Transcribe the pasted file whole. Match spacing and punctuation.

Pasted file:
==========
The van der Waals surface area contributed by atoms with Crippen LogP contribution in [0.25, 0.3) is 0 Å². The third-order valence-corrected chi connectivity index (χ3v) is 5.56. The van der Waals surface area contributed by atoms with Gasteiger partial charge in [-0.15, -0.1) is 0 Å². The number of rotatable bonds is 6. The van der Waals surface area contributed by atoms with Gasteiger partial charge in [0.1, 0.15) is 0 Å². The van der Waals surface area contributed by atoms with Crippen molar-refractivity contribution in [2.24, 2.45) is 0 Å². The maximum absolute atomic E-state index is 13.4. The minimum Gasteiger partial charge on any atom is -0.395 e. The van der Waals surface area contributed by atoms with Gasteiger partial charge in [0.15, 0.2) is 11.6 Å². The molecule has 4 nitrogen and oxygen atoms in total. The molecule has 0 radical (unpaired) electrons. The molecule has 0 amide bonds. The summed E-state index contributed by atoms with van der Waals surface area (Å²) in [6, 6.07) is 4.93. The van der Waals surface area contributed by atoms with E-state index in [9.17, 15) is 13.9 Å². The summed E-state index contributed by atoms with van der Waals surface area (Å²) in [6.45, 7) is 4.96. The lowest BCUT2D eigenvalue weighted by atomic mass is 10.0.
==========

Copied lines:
The van der Waals surface area contributed by atoms with Crippen LogP contribution in [0.25, 0.3) is 0 Å². The third-order valence-corrected chi connectivity index (χ3v) is 5.56. The van der Waals surface area contributed by atoms with Gasteiger partial charge in [-0.15, -0.1) is 0 Å². The number of rotatable bonds is 6. The van der Waals surface area contributed by atoms with Gasteiger partial charge in [0.1, 0.15) is 0 Å². The van der Waals surface area contributed by atoms with Crippen molar-refractivity contribution in [2.24, 2.45) is 0 Å². The maximum absolute atomic E-state index is 13.4. The minimum Gasteiger partial charge on any atom is -0.395 e. The van der Waals surface area contributed by atoms with Gasteiger partial charge in [0.15, 0.2) is 11.6 Å². The molecule has 4 nitrogen and oxygen atoms in total. The molecule has 0 radical (unpaired) electrons. The molecule has 0 amide bonds. The summed E-state index contributed by atoms with van der Waals surface area (Å²) in [6, 6.07) is 4.93. The van der Waals surface area contributed by atoms with E-state index in [9.17, 15) is 13.9 Å². The summed E-state index contributed by atoms with van der Waals surface area (Å²) in [6.45, 7) is 4.96. The lowest BCUT2D eigenvalue weighted by atomic mass is 10.0.